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Rule 385. Accelerated Appeals (1985)


(a) The following appeals shall be accelerated:

(1) Appeals from interlocutory orders (when allowed by law).

(2) Appeals in quo warranto proceedings.

(b) In appeals from interlocutory orders, no motion for new trial shall be filed. The trial judge need not file findings of fact and conclusions of law, but may file findings and conclusions within thirty days after the judgment is signed.

(c) In quo warranto, the filing of a motion for new trial shall not extend the time for perfecting the appeal or the time for filing appellant's brief; but the trial court shall have power to grant such a motion, if timely filed, until fifty days after the judgment or order appealed from is signed. If not determined by written order within that period, the motion shall be deemed overruled by operation of law.

(d) In all accelerated appeals, the bond, or the no­tice or affidavit in lieu thereof, shall be filed, or the deposit in lieu of bond shall be made, within twenty days after the judgment or order is signed. The record shall be filed in the appellate court within thirty days after the judgment or order is signed. The appellant's brief shall be filed within twenty days after the record is filed, and appellee's brief shall be filed within twenty days after appellant's brief is filed. Failure to file either the record or appellant's brief within the time specified, unless reasonably explained, shall be ground for dismissal or affirmance under Rule 387, but shall not affect the court's jurisdiction.

(e) The court, on motion of any party or an order of the court, may advance the appeal and give it priority over other cases pending, may hear the appeal on the original papers sent up from the trial court or on sworn and uncontroverted copies of such papers in lieu of a transcript, and may shorten the time for filing briefs or allow the case to be submitted without briefs.

Amended by order of Dec. 19, 1984, eff. April 1, 1985: The time to perfect appeal is changed from thirty to twenty days in (d) and the phrase "or its authority to consider material filed late" is deleted. The provision authorizing an accelerated hearing in subdivision (e) [formerly (f)] has been extended to all accelerated appeals, and the authority to con­sider original papers or sworn copies has been added.

Prior Amendments Future Amendments
Oct. 29, 1940, eff. Sept. 1, 1941 Repealed by order of April 10, 1986, eff. Sept. 1, 1986
Sept. 20, 1941, eff. Dec. 31, 1941  
June 16, 1943, eff. Dec. 31, 1943  
Oct. 12, 1949, eff. March 1, 1950  
July 22, 1975, eff. Jan. 1, 1976  
June 10, 1980, eff. Jan. 1, 1981  
June 15, 1983, eff. Sept. 1, 1983


Dec. 5, 1983, eff. April 1, 1984  


(No. 98) Question: In regard to Rule 87 concerning the notice to be given after the filing of a controverting plea: (1) Did the rule appeal the former statute, Article 2008; (2) Does the rule require service of notice upon each defendant in the case; (3) Is notice required only as to the defendant filing the plea of privilege?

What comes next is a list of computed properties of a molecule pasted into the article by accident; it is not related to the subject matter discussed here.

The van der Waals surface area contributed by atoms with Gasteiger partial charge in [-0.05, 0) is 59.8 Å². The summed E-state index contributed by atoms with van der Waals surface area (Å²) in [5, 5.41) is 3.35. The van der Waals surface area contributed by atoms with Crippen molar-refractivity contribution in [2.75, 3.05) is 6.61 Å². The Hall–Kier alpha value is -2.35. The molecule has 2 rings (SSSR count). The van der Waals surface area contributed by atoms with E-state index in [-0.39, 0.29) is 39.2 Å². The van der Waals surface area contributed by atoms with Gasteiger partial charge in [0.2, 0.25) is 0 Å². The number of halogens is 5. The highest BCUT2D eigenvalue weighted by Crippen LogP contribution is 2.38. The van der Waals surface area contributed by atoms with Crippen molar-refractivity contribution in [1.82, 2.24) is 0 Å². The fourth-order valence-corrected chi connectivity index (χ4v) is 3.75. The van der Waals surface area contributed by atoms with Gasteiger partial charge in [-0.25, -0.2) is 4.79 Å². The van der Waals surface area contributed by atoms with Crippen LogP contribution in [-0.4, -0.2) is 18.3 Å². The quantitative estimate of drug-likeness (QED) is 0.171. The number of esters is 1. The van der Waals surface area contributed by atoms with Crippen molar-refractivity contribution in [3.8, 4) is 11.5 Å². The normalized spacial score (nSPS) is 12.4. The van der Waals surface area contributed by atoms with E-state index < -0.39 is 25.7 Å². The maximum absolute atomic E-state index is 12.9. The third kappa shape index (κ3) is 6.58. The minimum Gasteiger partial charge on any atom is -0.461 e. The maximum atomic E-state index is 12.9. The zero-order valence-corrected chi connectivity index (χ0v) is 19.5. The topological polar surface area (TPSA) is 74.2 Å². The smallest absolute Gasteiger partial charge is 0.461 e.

Answer: In our opinion the first question should be answered in the affirmative, that is that Article 2008 has been repealed except for the portion of the article providing that "Either party may appeal from the judgment sustaining or overruling the plea of privilege." Said quoted part of the statute was considered jurisdictional and it was not repealed when the new rules were enacted, and said unrepealed portion is set out for context only following Rule 384. The remaining portion of Article 2008 was repealed and supplanted by Rule 87, and also partly by Rule 385. See list of repealed statutes enumerated in the Supreme Court order and published at the close of the rules in the Bar Journal.

In response to the second and third questions, it is the opinion of the sub-committee under Rule 87 that formal notice by mailing by registered mail of a copy of the controverting plea together with the judge's notation thereon is only required to be given to the defendant or de­fendants filing the plea of privilege. This con­clusion is reached because the provisions of the former statute which required service "on each defendant" were changed by the rule so as to require the mailing of the notice to "the de­fendant ... at the post office address stated in such plea of privilege."

Although we feel that the formal notice re­quired in the rule need only be given to the de­fendant filing the plea of privilege, nevertheless it is obvious that the other defendants in the case can be affected by the disposition of the plea of privilege, and therefore we feel that they should be advised of the date upon which the hearing will be had so that they may be present if they so desire at the time of the hearing. This is not because of any express provision in the rule, but merely because every party to a suit should be advised of the time that the court is going to hear a motion or take up any other matter in the case that might affect his interests.

While the subject is not directly within the questions, we feel that we should call attention to the fact that by amendment effective De­cember 31, next, the method of service has been extended to include a mere delivery to the de­fendant or his attorney of the controverting plea with the notation thereon of date of hearing. In other words, service may be had by manual delivery of the controverting plea as well as by registered mail.

6 Tex. B.J. 276 (1943) reprinted in 8 Tex. B.J. 35 (1945).